New map shows Germany’s mobile ‘dead zones’

Since last year, Germans have been able to measure their mobile network connection through a broadband-measuring app created by Germany’s Federal Network Agency. Now, the first results of the mass experiment are in.

New map shows Germany's mobile 'dead zones'
This 'Bundesnetzagentur' map shows exactly where in Germany there are gaps in reception. Photo: DPA

Germany has long been notorious for its lack of mobile connection. The term Funklochrepublik (roughly “radio hole republic,” or mobile dead zone) snagged second place in the country’s annual Word of the Year competition.

READ ALSO: German word of the day: Die Funklochrepublik

Now, the Bundesnetzagentur (Federal Network Agency) has put together a Funklochkarte (radio hole map) so Germans everywhere can see how their connectivity measures up to the rest of the country. 

According to the agency, the software commonly known as the Funkloch-App has been downloaded nearly 200,000 times from the Apple and Android Play stores since its introduction.

In total, users have provided and transmitted almost 160 million measurement points as the basis for the Funklochkarte.

What were the findings?

While there tends to be good 4G (LTE) coverage in densely-populated German cities, it can be patchy or even non-existent in the countryside. Even in the capital city of Berlin, places only offering 3G (UMTS) or even 2G (GSM) speeds still exist.

Many 2G (GSM) coverage zones follow along motorways and public transport lines, while more rural areas simply have no coverage.

Hamburg, Germany’s second largest city, has notably less 4G (LTE) coverage than even Berlin. Inner-city Cologne, on the other hand, seems to have the best coverage of the three. 

READ ALSO: Germany's (dis)connectivity: Can the broadband internet gap be bridged?

The Funklochkarte, despite its massive data gathering, does have limitations. Although the app can tell the difference between 2G (GSM), 3G (UMTS), 4G (LTE) and 5G connections, it is limited by user’s networks and phone contracts.

For example, someone restricted to 3G through their contract can only “show” the app this connection, even if higher speeds are available in the area. 

The Bundesnetzagentur says it’s planning on taking data collected by users to improve coverage. In addition, the Agency provides programs for Windows, macOS and Linux computers to check the speeds of fixed home internet connections, although speeds can also be limited by providers. 

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EU greenlights €200M for Spain to bring super fast internet speeds to rural areas

Brussels has approved a plan which will bring high-speed broadband internet to the almost 1 in 10 people in Spain who live in underpopulated rural areas with poor connections, a way of also encouraging remote workers to move to dying villages.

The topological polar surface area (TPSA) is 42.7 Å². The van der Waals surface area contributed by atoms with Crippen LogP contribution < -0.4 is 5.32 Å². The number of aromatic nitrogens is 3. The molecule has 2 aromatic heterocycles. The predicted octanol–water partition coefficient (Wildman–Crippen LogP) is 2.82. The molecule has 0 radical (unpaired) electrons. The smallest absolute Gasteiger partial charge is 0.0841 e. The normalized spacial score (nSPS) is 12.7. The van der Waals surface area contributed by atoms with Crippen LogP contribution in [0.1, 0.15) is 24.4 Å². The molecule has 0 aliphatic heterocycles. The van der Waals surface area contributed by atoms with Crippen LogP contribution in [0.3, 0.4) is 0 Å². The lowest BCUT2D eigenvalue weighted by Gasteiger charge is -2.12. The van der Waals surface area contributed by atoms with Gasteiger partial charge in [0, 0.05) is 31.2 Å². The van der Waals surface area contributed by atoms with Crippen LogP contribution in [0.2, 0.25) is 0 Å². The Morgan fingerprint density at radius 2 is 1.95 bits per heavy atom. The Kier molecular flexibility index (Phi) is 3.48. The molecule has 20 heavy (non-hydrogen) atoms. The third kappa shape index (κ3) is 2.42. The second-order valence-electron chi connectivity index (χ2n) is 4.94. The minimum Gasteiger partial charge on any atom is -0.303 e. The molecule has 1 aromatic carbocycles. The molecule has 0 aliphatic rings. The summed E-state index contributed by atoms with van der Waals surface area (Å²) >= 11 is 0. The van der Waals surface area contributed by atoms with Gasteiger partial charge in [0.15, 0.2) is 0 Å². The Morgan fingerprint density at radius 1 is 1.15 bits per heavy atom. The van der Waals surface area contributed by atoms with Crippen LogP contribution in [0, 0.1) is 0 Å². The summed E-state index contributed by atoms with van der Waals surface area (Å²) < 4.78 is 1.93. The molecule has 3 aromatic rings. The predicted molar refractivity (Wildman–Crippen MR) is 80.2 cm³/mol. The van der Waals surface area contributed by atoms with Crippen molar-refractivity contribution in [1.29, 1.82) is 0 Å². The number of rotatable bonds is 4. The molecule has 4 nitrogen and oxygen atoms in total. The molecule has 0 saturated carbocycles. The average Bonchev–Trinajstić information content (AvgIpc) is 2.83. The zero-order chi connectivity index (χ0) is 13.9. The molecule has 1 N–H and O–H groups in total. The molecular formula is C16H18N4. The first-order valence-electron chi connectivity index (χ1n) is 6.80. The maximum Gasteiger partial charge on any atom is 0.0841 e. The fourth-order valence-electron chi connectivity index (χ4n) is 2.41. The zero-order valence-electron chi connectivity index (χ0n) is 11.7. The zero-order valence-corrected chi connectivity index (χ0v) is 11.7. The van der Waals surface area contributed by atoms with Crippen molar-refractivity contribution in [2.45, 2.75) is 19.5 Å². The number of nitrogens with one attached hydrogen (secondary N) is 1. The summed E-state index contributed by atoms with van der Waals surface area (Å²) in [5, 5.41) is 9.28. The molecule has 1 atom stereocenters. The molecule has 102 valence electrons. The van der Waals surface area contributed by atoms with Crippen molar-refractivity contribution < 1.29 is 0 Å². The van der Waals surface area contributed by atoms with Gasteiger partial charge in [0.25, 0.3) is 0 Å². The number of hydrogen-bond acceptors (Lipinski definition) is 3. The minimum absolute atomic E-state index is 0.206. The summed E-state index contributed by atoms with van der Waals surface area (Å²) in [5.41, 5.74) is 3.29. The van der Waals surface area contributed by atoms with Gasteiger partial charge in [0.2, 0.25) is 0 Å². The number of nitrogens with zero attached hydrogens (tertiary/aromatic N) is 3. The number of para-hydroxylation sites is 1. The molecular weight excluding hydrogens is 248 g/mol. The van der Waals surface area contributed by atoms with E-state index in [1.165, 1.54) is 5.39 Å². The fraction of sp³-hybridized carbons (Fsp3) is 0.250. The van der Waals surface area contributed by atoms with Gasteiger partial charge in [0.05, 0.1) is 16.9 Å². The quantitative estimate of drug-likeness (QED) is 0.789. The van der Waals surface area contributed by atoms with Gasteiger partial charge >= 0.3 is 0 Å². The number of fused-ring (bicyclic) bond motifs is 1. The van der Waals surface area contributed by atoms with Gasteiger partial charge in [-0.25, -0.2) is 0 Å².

EU greenlights €200M for Spain to bring super fast internet speeds to rural areas
The medieval village of Banduxo in Asturias. Photo: Guillermo Alvarez/Pixabay

The European Commission has given Spain the green light to use €200 million of the funds allocated to the country through the Next Generation recovery plan to offer internet speeds of up to 300 Mbps (scalable to 1Gb per second) to rural areas with slow internet connections. 

According to Brussels, this measure will help guarantee download speeds of more than 100 Mbps for 100 percent of the Spanish population in 2025.

Around 8 percent of Spain’s population live in areas where speeds above 100Mbs are not available, mostly in the 6,800 countryside villages in Spain that have fewer than 5,000 inhabitants.

European Commission President Ursula von der Leyen plans to travel to Madrid on Wednesday June 16th to hand over to Prime Minister Pedro Sánchez the approved reform plan for Spain. 

Back in April, Spain outlined its Recovery and Resilience plan aimed at revitalising and modernising the Spanish economy following the coronavirus crisis, with €72 billion in EU grants over the next two years.

This includes green investments in energy transition and housing, boosting science and technology education and digital projects such as the fast-speed internet project which aims to avoid depopulation in rural areas. 

It’s worth noting that these plans set out €4.3 billion for broadband internet and 5G mobile network projects in rural areas in Spain, so this initial investment should be the first of many.

Over the past 50 years, Spain’s countryside has lost 28 percent of its population as Spaniards left to find jobs in the big cities. 

The gap has been widening ever since, local services and connections with the developed cities have worsened, and there are thousands of villages which have either been completely abandoned or are at risk of dying out. 


How Spaniards are helping to save the country’s 4,200 villages at risk of extinction

rural depopulation spain

The pandemic has seen a considerable number of city dwellers in Spain move or consider a move to the countryside to gain space, peace and quiet and enjoy a less stressful life, especially as the advent of remote working in Spain can allow for this. 

Addressing the issue of poor internet connections is one of the best incentives for digital workers to move to the countryside, bringing with them their families, more business and a new lease of life for Spain’s villages.


Nine things you should know before moving to rural Spain